YEARS ago, when we first opened our College, and waited upon the Lord in prayer for the means, he suddenly sent us £200 when our funds were at the lowest ebb. Who the friend was from whom the money came we were never able to guess, but little can that bountiful heart, know how the timely gift cheered a heavy heart, and probably kept in existence an institution which otherwise, humanly speaking, must have come to an untimely end.

    No one but the Lord knows the searchings of heart we have had since then, for times of depression have occurred in which we have been tried with the question, “Is it the Lord’s work, or is it only a whim of your own? If his work, of course he will carry it on, but if not you will run into debt and be ruined.” Frequently have we looked the matter in the face and said, “Even so, .if it be not his work let it cease, and cease at once; but it is his work, and be will support it, and that without our dreaming of debt. Every penny we have in the world we will spend, and then if no assistance comes, the students must go, and the Lord’s will be done.” Always at these junctures we have experienced remarkable deliverances, one of which we recorded last month. Our stores were not quite exhausted, but still funds were not coming in with regularity, and therefore unbelief reminded us that our late illness, and our present inability to travel, would inevitably cripple our resources; before we could answer the evil suggestion, the large sum of £1,000 which we mentioned last month, came to hand, and we could but see the hand of God in it. To walk by faith is the gift of God, and is a path as full of joys and trials as the sea is full of waves. Our College is our daily anxiety and delight. It sends us often to our knees in prayer, and as often to our God in praise. Our college is doing a very remarkable work which the Lord is singularly blessing; but its secret history, full of struggle and labor, hope, disappointment, and success, is intertwisted with the very roots of our heart. We cannot expect others to feel the interest in it that we do; but we wish they did, for the effort is not for our profit, but for the good of the Lord’s church in which every member of Christ has a share. The loving words which we have received with donations, small or great, have been a sweet reward for much labor, and have often lifted up our drooping hands.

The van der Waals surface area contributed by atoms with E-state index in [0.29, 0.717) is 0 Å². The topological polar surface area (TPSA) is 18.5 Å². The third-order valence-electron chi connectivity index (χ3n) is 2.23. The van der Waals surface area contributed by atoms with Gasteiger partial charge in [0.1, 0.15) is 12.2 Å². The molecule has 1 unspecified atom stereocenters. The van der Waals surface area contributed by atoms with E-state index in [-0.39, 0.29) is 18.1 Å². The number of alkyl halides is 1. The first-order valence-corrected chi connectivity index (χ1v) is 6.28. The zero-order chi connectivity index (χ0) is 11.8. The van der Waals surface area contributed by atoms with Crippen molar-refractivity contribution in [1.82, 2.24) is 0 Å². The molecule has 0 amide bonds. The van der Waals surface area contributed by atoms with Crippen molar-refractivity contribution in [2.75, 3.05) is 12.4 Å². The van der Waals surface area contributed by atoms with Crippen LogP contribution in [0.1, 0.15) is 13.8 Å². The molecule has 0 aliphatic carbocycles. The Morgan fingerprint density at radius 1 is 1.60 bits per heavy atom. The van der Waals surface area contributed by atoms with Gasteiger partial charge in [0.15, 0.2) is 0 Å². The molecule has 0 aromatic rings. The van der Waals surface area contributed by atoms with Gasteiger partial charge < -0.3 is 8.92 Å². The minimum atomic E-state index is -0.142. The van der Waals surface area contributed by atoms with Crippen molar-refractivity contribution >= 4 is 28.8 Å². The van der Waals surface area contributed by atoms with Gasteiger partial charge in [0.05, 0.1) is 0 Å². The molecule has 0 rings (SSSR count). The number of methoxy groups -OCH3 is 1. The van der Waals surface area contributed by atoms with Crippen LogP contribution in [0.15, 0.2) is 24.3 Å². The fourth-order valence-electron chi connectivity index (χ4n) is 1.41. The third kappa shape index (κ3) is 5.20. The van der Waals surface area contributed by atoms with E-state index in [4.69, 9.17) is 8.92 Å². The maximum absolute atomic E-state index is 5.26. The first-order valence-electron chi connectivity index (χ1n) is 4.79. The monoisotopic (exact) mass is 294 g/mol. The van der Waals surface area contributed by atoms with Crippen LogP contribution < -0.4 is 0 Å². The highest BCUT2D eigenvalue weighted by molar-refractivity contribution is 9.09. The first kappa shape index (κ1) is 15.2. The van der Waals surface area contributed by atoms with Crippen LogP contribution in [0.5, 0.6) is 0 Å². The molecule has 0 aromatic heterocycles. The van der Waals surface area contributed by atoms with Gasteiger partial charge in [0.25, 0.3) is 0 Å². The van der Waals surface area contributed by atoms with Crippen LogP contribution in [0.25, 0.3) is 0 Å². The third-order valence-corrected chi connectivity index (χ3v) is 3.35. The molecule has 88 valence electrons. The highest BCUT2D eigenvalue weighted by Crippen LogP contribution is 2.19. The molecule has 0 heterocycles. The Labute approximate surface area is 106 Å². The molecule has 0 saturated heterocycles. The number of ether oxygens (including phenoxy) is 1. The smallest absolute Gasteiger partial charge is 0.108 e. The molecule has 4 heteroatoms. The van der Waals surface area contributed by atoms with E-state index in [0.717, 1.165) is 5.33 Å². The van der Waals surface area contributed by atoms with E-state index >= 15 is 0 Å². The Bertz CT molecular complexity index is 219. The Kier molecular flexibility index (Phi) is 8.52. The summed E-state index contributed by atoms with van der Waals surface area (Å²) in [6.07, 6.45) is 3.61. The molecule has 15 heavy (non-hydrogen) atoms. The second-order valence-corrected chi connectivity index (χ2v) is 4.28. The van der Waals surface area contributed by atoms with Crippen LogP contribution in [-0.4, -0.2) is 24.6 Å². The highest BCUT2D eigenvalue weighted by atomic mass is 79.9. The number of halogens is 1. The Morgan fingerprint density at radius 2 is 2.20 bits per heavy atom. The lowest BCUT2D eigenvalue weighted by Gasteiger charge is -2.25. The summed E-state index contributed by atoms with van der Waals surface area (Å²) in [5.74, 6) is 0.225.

The Lord reward abundantly those of his servants who have thus cheered a willing worker, who sighs and groans daily because he cannot do more for his Lord, but who witnesses joyfully to the fact that the Lord is good, and suffers not those who wait on him to be ashamed. He is ready to help the faithful — even their little faith he does not despise; he comes to the rescue of Peter when he is beginning to sink, and enables him yet to walk the waves. Blessed are all they who put their trust in him. Tremblers, be of good courage, ye weary ones, take heart, for while Jehovah lives the faithful shall never be confounded.